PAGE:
But there is a key dis-analogy between Life and Consciousness: we are directly aware of the latter but not of the former (except insofar as it includes the latter). And the argument that Physics cannot explain Consciousness is not based on the detailed form of the Laws of Physics. So long as they consist of formal mathematical equations which merely describe the spatio-temporal patterns of material entities, it seems that the problem remains insoluble. At the very least, a radical change in how we even do Physics would be necessary. And as for neurological studies, surely brain researchers could go on and on making lists of which neural processes correspond to which conscious sensations, and classifying them into patterns, without ever explaining from the basic Laws of Physics why that particular set of correspondences should hold (or any set).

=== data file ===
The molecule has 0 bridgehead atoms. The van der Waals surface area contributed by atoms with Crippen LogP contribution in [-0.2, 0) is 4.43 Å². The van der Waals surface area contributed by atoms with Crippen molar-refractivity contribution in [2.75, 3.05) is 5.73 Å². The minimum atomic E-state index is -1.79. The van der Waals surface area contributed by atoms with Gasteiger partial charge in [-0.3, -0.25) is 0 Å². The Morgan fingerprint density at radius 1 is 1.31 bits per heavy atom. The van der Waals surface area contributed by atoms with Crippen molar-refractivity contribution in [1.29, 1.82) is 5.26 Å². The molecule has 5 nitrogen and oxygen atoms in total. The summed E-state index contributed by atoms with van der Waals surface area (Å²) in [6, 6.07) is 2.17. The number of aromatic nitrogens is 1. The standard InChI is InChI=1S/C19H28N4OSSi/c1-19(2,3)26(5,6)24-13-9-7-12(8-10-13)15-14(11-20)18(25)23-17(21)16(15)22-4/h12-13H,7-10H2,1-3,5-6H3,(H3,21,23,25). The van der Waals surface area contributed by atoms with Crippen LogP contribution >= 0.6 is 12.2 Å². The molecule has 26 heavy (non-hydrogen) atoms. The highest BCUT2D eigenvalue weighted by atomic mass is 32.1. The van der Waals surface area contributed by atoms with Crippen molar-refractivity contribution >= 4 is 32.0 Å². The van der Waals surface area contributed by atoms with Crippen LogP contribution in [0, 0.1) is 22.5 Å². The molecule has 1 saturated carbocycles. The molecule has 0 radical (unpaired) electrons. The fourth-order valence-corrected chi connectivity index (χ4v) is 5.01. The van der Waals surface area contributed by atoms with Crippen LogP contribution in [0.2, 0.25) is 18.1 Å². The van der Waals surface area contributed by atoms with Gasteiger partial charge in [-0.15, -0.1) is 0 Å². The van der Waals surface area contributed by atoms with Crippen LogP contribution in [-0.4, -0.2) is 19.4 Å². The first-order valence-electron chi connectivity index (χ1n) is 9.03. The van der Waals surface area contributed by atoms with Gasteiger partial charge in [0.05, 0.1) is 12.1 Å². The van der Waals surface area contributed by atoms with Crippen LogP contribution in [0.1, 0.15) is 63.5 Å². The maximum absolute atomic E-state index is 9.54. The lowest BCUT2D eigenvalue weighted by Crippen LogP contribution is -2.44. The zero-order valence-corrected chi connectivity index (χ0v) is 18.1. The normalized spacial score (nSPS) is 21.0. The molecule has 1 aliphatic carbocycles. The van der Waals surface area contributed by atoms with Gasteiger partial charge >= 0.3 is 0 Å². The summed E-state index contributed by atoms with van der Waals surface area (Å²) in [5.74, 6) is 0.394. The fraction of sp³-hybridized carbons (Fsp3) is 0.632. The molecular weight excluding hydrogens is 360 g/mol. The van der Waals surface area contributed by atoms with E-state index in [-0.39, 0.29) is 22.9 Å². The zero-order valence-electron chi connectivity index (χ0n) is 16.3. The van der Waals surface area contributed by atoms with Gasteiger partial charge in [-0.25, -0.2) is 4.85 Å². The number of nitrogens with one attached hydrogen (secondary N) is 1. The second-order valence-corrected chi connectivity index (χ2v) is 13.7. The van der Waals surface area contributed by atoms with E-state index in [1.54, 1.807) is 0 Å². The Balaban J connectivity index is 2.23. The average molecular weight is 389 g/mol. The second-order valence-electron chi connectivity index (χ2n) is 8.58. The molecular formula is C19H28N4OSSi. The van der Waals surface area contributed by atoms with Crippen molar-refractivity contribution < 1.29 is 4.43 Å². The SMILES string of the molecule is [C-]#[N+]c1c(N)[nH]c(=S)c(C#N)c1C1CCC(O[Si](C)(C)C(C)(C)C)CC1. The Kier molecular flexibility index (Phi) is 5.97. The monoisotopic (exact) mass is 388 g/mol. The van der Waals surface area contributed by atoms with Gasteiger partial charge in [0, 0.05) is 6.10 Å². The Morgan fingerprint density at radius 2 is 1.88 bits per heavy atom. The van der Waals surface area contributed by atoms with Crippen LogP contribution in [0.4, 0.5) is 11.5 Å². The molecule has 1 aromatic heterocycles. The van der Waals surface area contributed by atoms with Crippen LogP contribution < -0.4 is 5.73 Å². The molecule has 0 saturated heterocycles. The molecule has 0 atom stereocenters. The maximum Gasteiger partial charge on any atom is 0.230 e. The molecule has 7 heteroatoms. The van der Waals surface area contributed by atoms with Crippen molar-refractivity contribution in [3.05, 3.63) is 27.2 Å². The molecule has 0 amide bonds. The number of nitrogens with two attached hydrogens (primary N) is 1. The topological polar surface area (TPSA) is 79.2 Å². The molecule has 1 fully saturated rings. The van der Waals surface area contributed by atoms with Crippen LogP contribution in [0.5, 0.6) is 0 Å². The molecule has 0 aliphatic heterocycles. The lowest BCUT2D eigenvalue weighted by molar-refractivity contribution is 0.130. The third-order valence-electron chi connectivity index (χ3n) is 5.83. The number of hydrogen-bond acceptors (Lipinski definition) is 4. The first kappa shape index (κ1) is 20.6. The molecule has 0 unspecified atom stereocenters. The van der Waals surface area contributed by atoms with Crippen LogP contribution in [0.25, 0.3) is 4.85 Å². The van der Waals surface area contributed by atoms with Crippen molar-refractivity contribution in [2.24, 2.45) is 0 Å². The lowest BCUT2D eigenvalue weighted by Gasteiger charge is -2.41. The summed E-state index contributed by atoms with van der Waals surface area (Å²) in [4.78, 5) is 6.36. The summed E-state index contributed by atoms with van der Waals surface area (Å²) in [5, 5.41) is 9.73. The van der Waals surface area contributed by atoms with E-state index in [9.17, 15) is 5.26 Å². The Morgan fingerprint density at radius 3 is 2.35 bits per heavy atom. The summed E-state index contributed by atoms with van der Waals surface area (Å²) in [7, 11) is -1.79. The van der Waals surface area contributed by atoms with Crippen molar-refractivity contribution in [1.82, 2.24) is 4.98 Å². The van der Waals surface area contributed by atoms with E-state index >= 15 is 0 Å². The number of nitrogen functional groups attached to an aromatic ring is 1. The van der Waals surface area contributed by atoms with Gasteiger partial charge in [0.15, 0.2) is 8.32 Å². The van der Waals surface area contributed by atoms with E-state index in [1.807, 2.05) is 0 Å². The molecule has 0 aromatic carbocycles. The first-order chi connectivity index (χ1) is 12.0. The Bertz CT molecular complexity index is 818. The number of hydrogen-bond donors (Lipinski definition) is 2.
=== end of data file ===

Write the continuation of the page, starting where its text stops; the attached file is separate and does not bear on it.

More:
I said earlier that I am going to confine myself to plausibility arguments, but in this stage of the argument I think strict demonstration is possible: to deny that we are conscious clearly contradicts experience; but to say that our consciousness follows logically from the known Laws of Physics is also manifestly false when consciousness is properly defined. So it appears that our description of the Universe in terms of physical laws is incomplete.
This is why many of the early Enlightenment philosophers and scientists were Dualists. Because they assigned all conscious, sensory, and “secondary” qualities to mind rather than matter, they were free to construct scientific descriptions of matter which made reference only to their “primary” qualities, those capable of mathematical modeling. Having assigned these quantities to the “soul”, they were free to do quantitative physics on the rest. To go one step further and also banish these secondary qualities from the mind, was for them obviously inconsistent. As the philosopher St. Ed Feser says: